Timothy Agoglia Carey (March 11, 1929 – May 11, 1994) was an American film and television character actor.[2] He was born in Brooklyn, New York. Carey was best known for portraying manic or violent characters who are driven to extremes.


One of his most recognized early roles was in the Stanley Kubrick film The Killing (1956),[2] in which he portrayed a gunman hired to shoot a racehorse as a diversion from a racetrack robbery-in-progress. Because of the impression Carey made in this small part, Kubrick cast him in the World War I drama Paths of Glory (1957),[2] as one of three soldiers accused of cowardice. During the filming of Paths of Glory, Carey was reportedly disruptive and tried to draw more attention to his character during the filming. Due to this behavior, a scene in which Carey and the other actors were served a duck dinner as a final meal before execution required 57 takes to complete. Carey then faked his own kidnapping to reap personal publicity, which prompted Kubrick and producer James B. Harris to fire him. As a result of this incident, the film does not depict the three condemned soldiers during the battle scene, and a double was used during a scene in which a priest hears Carey's character's confession. The scene was filmed with the double's back to the camera.

The 1957 film Bayou (retitled Poor White Trash) featured one of Carey's few leading roles, as a Cajun shopkeeper named Ulysses.

He had roles in East of Eden, The Wild One, One-Eyed Jacks,[2] The Boy and the Pirates, Beach Blanket Bingo.[2] and in the John Cassavetes-directed films Minnie and Moskowitz and The Killing of a Chinese Bookie.[2] He played a minor role as the Angel of Death in the comedy film D.C. Cab, and appeared in the Monkees vehicle Head. His final appearance was in the 1986 movie Echo Park. Carey also did a select amount of acting on TV from the 1950s through the 1980s.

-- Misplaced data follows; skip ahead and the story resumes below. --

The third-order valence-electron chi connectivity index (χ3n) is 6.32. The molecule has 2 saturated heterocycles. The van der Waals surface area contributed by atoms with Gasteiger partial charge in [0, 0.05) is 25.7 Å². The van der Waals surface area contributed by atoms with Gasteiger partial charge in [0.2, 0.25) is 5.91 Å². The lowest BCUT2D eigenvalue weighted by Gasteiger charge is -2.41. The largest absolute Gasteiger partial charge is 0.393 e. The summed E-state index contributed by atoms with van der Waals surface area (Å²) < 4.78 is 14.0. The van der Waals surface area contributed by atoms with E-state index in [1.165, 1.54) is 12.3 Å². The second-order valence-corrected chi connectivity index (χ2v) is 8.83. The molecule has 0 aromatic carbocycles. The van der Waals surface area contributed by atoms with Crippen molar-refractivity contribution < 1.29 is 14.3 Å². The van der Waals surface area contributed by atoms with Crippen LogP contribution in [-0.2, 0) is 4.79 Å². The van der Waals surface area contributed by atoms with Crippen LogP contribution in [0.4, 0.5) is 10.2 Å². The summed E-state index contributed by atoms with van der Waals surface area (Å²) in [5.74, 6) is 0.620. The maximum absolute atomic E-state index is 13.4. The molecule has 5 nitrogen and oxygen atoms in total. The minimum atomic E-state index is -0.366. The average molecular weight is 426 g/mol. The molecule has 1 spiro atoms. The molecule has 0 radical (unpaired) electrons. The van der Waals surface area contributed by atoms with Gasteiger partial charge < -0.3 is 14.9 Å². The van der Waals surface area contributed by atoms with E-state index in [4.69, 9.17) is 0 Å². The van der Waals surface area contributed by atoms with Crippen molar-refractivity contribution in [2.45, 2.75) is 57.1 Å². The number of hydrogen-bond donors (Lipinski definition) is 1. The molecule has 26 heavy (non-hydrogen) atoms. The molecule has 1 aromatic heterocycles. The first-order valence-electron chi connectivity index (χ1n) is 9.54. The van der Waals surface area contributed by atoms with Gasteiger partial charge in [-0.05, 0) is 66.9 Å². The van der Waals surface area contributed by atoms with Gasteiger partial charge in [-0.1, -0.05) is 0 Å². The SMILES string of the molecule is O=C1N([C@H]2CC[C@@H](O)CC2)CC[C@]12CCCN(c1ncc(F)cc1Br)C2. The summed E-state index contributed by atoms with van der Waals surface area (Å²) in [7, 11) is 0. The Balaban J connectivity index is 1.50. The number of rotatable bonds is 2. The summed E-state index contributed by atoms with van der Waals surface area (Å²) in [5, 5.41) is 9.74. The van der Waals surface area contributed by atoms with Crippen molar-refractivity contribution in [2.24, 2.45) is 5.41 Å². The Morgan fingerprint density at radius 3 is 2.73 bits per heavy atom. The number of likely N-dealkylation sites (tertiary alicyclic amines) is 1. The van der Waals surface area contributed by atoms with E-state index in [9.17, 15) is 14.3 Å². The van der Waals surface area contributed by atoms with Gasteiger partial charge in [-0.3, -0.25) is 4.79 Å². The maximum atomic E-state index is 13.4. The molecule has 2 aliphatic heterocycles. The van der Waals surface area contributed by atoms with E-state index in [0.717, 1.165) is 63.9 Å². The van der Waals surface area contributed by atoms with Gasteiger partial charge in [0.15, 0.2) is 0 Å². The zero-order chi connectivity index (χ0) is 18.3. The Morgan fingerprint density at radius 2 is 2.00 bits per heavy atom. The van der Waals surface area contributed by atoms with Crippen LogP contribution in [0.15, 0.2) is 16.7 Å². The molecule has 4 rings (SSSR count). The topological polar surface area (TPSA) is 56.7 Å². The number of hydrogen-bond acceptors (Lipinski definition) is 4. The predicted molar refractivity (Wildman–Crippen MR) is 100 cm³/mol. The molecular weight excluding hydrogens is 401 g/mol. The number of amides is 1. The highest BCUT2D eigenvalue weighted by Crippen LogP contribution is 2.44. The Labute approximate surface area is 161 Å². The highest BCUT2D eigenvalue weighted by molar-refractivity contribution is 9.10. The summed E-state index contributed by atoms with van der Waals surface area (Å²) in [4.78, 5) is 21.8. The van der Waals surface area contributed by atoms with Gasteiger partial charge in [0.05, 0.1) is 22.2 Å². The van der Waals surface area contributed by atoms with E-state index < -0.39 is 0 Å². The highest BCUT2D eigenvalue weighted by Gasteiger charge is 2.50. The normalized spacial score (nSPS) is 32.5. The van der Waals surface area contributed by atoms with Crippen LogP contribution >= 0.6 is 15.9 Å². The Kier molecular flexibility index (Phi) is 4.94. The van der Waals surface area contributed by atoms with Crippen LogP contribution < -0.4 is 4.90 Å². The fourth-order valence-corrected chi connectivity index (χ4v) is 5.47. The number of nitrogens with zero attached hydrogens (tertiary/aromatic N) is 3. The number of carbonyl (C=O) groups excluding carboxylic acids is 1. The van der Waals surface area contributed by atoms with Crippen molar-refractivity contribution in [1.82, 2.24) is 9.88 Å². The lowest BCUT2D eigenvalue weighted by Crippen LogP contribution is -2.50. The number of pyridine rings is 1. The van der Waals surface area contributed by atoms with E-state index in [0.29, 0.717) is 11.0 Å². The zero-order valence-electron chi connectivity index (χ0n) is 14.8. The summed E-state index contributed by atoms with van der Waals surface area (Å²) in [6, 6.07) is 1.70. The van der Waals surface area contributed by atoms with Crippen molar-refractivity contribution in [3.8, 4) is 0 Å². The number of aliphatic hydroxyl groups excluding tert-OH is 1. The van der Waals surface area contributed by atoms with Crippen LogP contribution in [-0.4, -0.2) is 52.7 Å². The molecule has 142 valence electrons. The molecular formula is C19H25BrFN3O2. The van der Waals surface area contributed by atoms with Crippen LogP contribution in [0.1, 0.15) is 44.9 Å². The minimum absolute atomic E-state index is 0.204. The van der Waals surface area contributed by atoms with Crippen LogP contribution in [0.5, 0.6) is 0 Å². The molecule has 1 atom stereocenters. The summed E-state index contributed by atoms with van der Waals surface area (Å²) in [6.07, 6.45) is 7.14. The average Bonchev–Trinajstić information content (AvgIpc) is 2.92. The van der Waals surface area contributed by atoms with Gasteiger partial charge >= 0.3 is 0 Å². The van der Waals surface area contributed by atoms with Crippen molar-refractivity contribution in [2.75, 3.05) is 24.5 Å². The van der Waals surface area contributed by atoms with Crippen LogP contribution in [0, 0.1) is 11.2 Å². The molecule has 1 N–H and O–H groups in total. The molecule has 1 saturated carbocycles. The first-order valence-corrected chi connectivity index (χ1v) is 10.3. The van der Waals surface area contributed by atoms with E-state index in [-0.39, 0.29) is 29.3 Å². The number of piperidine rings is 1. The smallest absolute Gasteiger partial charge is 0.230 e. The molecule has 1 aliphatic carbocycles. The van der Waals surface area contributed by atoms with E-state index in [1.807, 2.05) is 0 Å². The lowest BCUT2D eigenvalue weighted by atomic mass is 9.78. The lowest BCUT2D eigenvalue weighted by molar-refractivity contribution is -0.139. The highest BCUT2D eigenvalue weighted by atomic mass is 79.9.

According to director Quentin Tarantino, Carey auditioned for the role of Joe Cabot in Tarantino's Reservoir Dogs. Although Carey did not get the role, the screenplay was dedicated to him, among others.[3]

Carey's face (from the movie The Killing) is positioned behind George Harrison on the cover of the Beatles album Sgt. Pepper's Lonely Hearts Club Band. Although Carey's image is not seen on the commercially released version of the cover, it can be seen on outtake photos from the Sgt. Pepper session.[4]

The World's Greatest Sinner

Carey wrote, produced, directed, and starred in the 1962 feature The World's Greatest Sinner, whose music soundtrack was scored by a young, pre-Mothers of Invention Frank Zappa.[2] Although it did not have wide commercial release, the film achieved cult status through repeated screenings at the "midnight movies" in Los Angeles in the 1960s. This movie established Carey as a pioneering figure in independent film. During a 1963 appearance on the Steve Allen TV show during which he generated musical sounds on bicycles, Zappa talked about scoring the soundtrack for The World's Greatest Sinner, which he called "the world's worst movie," even though the general public wouldn't have the opportunity to see the film he was talking about for another 50 years.[5]

Carey died of a stroke in 1994 at the age of 65 in Los Angeles, and was buried at Rose Hills Memorial Park in Whittier, California.

Partial filmography